obtain falsified crop records from village accountants. As droughts usually destroy
the entire crop, there was no way of verifying such records. Often, village
accountants offered such favours to rich farmers who could afford to pay bribes.
As insurance is a zero-sum game, the poor would suffer in future as premiums go
up. With the implementation of Bhoomi, crop data on the back of the RTC is the
only document that can be used to back a claim. As efforts are on to make the crop
data more current (and accurate) and the VA more accountable for the data,
corruption in the pay-out of insurance claims is likely to be reduced. At a later
stage, insurance companies will be able to seek cropping data from a central
computerised data base. This will make the insurance pay-out more equitable.
• Bhoomi as a transparent land record system is a vast improvement over the manual
system that it has replaced. The system is likely to facilitate the land sale and rental
markets in Karnataka by reducing a part of the transaction costs. Many researchers have
noted that any re-allocation of land in favour of landless and small farmers will increase
their income and the overall agricultural productivity.
• For a fee of Rs.15, a printed copy of the RTC can be obtained online in 5–30 minutes at
computerised Bhoomi kiosks in 177 taluk offices. The land records are in the public
domain. Copies of RTC can be obtained for any land parcel in the taluk by providing the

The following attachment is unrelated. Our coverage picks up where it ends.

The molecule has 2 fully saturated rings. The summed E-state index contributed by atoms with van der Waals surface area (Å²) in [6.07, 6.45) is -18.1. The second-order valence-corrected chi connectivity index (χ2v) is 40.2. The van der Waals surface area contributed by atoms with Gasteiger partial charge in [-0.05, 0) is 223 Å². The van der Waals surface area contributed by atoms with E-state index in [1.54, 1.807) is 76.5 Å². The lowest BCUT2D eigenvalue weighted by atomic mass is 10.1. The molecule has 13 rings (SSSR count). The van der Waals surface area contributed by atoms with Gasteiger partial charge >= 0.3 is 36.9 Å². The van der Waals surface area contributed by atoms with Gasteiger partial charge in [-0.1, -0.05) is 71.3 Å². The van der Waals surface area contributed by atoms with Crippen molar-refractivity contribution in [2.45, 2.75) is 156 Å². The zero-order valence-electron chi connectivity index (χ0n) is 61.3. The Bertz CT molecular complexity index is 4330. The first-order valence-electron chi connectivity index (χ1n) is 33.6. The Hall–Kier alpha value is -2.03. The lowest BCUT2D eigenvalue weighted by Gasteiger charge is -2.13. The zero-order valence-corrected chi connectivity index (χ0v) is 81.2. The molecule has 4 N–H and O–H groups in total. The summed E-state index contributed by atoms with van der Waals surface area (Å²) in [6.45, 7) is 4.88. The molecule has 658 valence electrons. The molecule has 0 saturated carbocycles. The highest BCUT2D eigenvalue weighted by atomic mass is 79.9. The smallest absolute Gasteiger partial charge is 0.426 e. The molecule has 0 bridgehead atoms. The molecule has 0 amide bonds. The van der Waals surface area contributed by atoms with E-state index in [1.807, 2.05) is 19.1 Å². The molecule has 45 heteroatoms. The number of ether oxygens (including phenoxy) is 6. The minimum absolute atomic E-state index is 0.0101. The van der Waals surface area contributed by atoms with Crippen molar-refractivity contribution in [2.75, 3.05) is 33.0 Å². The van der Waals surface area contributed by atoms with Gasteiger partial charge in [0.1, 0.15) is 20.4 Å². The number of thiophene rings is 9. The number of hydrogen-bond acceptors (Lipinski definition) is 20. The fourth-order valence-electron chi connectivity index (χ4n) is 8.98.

name of the owner or the plot (survey) number and any record can be viewed through a
touch-screen at a few kiosks.
• Farmers can apply for mutation and expedite the process by reviewing the status of their
request online, presenting documentary evidence to supervisors in the event that their
request is not processed within the stipulated time period. With the computerised system,
administrators can quickly determine the number of approved and overdue mutation
orders. After computerisation, there was a 85% jump in the number of mutation requests.
In the last year Bhoomi has carried out nearly one million mutations whereas in the
previous two years, the average number of mutations carried out in the manual system
were only at the rate of 0.55 million per year. This change would seem to indicate a level
of approval of the new system by the population, and willingness to update changes in
land ownership that were previously left undocumented.
• Bhoomi has succeeded because it targeted a critical need for farmers and it has delivered significant
benefits to them.
• Among the most important of these benefits is a reduction in the discretion of village accountants, who
are now forbidden to issue manual copies of land records.
• Only computerized records are valid, and they can be obtained online without any formal application
for about Rs. 15 at land record kiosks in 177 taluk offices.
• Records are now tamper- proof and are in the public domain open for scrutiny. In addition, steps have